India // Goa //

Anjuna

ANJUNA, the next sizeable village up the coast from Baga, was, until a few years back, the last bastion of alternative chic in Goa – where the state’s legendary full-moon parties were staged each season, and where the Beautiful Set would rent pretty red-tiled houses for six months at a time, make trance mixes and groovy dance clothes, paint the palm trees fluoro colours and spend months lazing on the beach. A small contingent of fashionably attired, middle-aged hippies still turn up, but thanks to a combination of the Y2K music ban and overwhelming growth in popularity of the flea market, Anjuna has seriously fallen out of fashion. Even the young Israeli hellraisers who inundated the village during the late 1990s – and were largely responsible for the government’s crackdown on parties – have stopped coming.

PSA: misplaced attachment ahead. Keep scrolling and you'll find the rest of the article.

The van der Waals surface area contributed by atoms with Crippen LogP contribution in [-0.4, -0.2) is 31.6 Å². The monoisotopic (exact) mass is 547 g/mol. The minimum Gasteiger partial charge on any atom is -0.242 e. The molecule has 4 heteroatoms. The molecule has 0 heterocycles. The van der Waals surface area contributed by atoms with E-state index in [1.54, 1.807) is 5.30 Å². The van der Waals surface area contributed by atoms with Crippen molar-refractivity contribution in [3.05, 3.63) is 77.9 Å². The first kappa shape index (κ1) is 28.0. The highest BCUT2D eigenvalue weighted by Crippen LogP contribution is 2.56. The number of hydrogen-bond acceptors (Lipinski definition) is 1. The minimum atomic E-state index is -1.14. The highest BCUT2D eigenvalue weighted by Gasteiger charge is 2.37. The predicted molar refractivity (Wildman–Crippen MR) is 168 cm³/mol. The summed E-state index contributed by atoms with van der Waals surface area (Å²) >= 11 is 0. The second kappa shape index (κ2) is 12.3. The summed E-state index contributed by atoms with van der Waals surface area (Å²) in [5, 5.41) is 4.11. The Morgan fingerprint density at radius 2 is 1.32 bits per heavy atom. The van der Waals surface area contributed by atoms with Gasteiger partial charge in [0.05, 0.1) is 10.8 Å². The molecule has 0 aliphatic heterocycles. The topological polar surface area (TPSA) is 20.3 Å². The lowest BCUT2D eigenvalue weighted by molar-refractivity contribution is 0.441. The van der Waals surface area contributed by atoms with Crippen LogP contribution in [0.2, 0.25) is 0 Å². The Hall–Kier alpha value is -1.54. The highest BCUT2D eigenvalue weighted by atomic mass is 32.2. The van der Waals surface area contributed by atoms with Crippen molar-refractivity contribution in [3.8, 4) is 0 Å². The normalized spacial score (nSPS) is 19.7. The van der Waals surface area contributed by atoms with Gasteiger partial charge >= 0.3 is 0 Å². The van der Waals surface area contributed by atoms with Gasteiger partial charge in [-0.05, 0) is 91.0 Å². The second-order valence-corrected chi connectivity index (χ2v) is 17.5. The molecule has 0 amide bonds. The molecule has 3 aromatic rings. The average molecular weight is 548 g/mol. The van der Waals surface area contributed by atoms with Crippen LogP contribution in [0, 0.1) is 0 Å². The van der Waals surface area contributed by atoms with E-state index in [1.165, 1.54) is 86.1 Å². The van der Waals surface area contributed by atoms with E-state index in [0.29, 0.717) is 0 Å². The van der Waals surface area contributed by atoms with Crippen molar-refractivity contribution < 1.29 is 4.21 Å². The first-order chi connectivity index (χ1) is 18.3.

As a consequence, the scattered settlement of old Portuguese houses and whitewashed churches, nestled behind a long golden sandy beach, nowadays resembles the place it was before the party scene snowballed. There are, however, two downsides to staying here. One is an enduringly druggy atmosphere. Levels of substance abuse, both among visitors and locals, remain exceptional, and the village suffers more than its fair share of dodgy characters. Just how seedy the scene revolving around Anjuna’s shacks has grown became apparent in February 2008, after a British teenager, 15-year-old Scarlett Keeling, was raped and murdered.

The other negative thing about the village – at least, if you’re staying here – is the famous flea market. Every Wednesday, the beach and coconut groves at the south end of the beach get swamped with tourists and sellers from other resorts, forcing most of the resident tourist population north to neighbouring Vagator for the day.

  • The beach and flea market
  • The dark side of the moon